In the pastoral and scenic landscape of the Hegau region at the southern fringe of Germany, traces of climatic changes from the last ice age collide with recent man-made environmental transformations. I grew up in this region and have always been fascinated by its landscape which is modeled by volcanic activities and reshaped by glaciers. Ice and meltwater carved out basins or valleys and sculpted mountains as well as jurassic rocks. In between 2019 and 2021, I kept coming back to four places which make me feel that the forces of nature are much stronger than the forces of humans. Today, these places are of course also altered by the human hand and show more or less subtle scars. The photographic work "Tipping Point" explores the contemporary characteristics of these four places and the impact of human activities on landscapes.
12 diptychs, size variable.
2019 - 2022.
The Brudertal is a valley where hunter-gatherer groups of Magdalenian culture camped 14.000 years ago. Near the Petersfels cave, they hunted for deer and held domesticated wolves. Apart from archaeological excavations, this place had not received much attention for a long time, the cave had been overgrown with trees and shrubs. This has changed in 2003 when vegetation was cleared to re-build a late ice age landscape. Until now, the Brudertal serves as a manicured ice age themed leisure park.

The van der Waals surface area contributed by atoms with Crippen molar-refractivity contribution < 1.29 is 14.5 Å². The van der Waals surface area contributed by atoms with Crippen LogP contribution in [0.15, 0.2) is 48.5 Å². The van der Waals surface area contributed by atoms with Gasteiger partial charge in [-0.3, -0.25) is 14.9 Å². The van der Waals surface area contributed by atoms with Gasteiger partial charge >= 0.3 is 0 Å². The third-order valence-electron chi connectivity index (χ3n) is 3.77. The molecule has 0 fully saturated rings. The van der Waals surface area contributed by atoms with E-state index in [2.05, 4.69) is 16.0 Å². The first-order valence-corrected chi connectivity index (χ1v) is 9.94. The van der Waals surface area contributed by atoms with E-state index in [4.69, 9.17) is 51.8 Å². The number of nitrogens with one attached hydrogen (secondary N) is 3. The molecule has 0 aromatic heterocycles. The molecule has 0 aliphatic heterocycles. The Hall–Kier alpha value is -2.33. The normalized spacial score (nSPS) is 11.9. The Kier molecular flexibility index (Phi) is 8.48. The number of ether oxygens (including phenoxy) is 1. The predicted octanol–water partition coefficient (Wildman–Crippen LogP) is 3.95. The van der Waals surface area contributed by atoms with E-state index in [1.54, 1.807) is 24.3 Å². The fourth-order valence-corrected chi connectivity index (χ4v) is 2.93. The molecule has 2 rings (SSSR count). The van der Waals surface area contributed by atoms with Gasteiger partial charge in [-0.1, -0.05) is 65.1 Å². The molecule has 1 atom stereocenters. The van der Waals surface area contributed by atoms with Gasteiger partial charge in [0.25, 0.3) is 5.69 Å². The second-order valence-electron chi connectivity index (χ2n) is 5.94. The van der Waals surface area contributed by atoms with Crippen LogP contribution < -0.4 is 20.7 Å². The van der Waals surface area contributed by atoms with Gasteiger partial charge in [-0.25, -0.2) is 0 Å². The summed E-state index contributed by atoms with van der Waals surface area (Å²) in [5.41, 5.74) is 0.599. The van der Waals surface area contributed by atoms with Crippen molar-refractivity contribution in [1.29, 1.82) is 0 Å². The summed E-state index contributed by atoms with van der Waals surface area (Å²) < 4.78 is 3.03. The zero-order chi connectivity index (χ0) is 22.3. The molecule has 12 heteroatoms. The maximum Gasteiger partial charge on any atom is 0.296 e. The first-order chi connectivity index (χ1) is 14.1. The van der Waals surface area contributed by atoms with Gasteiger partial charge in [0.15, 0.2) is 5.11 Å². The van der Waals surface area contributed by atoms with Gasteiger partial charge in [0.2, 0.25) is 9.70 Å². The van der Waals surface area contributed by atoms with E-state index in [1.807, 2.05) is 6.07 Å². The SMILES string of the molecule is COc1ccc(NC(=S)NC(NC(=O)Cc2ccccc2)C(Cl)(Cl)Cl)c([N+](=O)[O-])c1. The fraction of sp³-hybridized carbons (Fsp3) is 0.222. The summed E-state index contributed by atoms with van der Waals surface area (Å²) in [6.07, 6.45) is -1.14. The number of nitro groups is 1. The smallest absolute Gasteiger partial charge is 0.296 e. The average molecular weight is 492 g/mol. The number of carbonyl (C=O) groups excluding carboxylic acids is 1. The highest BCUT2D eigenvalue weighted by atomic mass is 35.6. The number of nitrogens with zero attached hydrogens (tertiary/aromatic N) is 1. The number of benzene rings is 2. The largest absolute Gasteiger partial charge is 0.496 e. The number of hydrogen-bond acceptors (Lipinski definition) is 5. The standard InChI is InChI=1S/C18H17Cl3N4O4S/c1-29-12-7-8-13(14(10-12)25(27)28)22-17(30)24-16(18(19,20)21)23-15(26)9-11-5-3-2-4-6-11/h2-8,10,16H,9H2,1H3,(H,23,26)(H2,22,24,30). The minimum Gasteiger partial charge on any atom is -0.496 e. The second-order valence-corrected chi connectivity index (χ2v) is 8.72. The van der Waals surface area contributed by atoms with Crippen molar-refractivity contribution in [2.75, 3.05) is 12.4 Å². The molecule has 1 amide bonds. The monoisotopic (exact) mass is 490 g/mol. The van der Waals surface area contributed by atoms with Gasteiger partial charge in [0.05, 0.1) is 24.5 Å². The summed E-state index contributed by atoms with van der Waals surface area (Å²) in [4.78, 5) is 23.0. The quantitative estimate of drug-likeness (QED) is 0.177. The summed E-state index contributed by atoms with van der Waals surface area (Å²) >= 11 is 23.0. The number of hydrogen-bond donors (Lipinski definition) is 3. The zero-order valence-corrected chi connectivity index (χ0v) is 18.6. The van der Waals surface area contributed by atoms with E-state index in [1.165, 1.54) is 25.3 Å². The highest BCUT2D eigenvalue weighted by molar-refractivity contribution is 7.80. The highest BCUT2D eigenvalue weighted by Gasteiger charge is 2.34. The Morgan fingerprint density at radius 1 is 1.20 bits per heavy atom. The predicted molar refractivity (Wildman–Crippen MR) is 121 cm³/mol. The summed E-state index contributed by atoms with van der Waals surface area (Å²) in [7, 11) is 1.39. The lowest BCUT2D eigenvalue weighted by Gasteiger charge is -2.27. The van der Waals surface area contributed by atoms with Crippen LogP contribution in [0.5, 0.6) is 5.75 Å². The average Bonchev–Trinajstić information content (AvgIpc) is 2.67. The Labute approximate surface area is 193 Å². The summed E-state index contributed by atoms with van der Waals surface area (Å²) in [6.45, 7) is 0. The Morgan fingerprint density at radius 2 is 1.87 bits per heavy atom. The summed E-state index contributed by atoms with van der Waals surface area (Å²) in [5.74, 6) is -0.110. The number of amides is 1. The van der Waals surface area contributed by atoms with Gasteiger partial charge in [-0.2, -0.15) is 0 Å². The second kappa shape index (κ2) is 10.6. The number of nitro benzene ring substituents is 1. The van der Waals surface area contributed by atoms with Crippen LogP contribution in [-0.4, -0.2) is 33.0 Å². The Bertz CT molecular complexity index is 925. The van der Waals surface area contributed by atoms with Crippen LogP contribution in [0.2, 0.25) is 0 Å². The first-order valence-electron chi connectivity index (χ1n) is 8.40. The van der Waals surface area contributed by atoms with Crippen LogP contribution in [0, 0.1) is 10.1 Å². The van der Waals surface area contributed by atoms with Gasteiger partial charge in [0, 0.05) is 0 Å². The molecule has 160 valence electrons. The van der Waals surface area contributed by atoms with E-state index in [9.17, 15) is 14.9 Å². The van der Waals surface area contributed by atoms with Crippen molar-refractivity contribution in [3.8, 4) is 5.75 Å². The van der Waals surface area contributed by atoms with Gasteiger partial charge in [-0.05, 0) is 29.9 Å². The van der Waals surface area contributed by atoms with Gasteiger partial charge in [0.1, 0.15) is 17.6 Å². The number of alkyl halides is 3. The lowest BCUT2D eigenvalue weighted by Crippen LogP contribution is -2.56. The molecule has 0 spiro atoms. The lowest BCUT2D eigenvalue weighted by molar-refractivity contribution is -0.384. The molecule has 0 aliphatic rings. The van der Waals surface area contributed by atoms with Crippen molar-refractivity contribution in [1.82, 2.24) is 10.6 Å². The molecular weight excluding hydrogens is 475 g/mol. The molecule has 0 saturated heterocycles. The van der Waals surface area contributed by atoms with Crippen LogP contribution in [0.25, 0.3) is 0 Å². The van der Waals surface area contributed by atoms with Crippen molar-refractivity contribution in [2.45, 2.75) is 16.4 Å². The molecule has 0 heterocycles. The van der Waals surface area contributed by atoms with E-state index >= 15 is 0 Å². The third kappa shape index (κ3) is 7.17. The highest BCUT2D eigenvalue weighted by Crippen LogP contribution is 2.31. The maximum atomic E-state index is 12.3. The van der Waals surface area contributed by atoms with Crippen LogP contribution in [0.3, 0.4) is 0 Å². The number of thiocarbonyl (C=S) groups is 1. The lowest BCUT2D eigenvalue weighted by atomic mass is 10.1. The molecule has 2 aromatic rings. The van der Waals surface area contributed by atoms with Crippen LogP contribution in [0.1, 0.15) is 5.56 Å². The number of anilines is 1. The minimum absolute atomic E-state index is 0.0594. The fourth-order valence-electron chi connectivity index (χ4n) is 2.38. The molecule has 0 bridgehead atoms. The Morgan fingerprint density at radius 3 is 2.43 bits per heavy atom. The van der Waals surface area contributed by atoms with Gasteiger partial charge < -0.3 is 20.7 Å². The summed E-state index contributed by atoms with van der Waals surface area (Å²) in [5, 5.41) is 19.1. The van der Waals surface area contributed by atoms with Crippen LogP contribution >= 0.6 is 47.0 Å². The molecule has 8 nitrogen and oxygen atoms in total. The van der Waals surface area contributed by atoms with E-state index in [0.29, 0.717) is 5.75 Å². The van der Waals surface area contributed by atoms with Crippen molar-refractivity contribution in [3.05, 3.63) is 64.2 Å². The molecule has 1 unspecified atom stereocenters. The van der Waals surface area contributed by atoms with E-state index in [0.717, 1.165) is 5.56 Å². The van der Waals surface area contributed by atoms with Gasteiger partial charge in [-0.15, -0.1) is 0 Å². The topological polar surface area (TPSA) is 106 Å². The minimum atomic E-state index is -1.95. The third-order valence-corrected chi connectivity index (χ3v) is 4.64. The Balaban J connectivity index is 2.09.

The volcanic mount Höwenegg was once sculpted by ice and meltwater. It was cone-shaped and 812 meters tall. Due to basalt mining, the mountain lost 14 meters of its height and where once was solid rock is now a crater, 85 meters deep, which turned into a lake fed by rain and groundwater. The stone quarry closed in 1979, since 1983 the Höwenegg is a nature protection area.
The tallest vulcanic mount in the region is called Hohenhewen. The area surrounding this hill has already been inhabited in Bronze Age, during which agriculture began to flourish. Today, the Hohenhewen overlooks heavy extractivist practices in wood, soil and bedrock. The land is mostly privatized, used for agriculture, forestry and a proliferating gravel pit. When walking through this landscape, fences and barriers dominate the experience.
The Wasserburger valley is scattered with caves and jurassic rocks sculpted by ice and water. This former stone age hunting ground is now home to a hunting school, constant gunshots echo loudly through the valley. This irritating sound tortures local animals and nearby villagers alike. Over the last couple of years, the trees are dying in even larger numbers; all are damaged by bark beetles which spread rapidly due to monoculture, temperature rise and draught. Other changes? The road for the cars is brand new now.